“They drove to California, they flew to Florida, they go everywhere,” Sitzmann said. “The Southern Miss game my freshman year was the only game they’d missed before this season. I’ve been very fortunate.”

Sitzmann hopes that her folks will be returning to watch a record-breaking season for the Trojans, who, along with Arkansas State, were the preseason picks to win the West Division.

The sting of missing the NCAAs last season when the Trojans lost in the conference tourney semis to Middle Tennessee State, is still there. But Foley said the SBC is starting to gain respect around the country and it is no longer necessary to win the outright tournament title to earn an NCAA bid.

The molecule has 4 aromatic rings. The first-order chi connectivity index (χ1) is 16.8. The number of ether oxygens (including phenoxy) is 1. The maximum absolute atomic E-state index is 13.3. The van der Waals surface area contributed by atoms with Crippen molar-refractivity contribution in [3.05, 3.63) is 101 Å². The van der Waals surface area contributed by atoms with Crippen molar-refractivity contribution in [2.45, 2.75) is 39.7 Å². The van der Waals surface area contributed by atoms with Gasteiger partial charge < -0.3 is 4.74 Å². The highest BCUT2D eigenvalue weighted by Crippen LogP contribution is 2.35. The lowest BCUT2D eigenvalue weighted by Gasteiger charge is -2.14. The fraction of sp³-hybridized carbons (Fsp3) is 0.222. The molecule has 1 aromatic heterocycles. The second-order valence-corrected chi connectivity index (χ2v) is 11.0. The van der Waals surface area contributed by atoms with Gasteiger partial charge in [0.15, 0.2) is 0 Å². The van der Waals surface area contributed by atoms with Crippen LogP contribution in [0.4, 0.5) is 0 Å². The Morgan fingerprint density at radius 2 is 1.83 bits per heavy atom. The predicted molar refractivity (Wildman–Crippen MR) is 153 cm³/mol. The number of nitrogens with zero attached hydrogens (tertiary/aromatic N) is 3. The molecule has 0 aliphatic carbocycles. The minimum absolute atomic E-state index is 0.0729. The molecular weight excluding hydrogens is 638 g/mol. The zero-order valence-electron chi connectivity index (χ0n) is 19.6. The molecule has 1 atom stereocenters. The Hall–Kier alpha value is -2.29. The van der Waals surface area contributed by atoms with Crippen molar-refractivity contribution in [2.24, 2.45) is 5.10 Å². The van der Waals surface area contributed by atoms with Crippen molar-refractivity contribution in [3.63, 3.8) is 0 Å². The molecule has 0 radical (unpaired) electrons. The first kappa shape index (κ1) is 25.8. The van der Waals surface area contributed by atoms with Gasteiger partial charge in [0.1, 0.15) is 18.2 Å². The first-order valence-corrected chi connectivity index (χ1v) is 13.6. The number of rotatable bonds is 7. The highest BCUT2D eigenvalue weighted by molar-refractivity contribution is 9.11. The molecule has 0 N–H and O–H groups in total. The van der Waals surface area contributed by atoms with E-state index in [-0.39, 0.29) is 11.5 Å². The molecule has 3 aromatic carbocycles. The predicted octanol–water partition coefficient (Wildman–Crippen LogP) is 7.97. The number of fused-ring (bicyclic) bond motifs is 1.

“It’s really political,” he admitted. “There are so many teams on that next tier and sometimes you get in and sometimes you don’t. A couple of years ago, Western Kentucky was 17th in the RPI and didn’t even get in.

“But Middle (Tennessee State) has beaten LSU the last couple of years and we beat Oklahoma State, so we’re starting to get better awareness. We’ve got two kids (from the SBC) playing in the WNBA this year.”

Foley said that, before his team can worry about such things, they need to improve in a lot of areas they’ve been able to cover up by playing at home. Overconfidence, he said, should not be an issue.

For Sitzmann, this season and the next hold much promise.

“This could be a special year,” she said. “We’re young and that will factor into how we finish out. But every year that I’ve been here, we’ve played our best ball in March. We usually start getting pretty good in January. This year, we’re already playing good now.”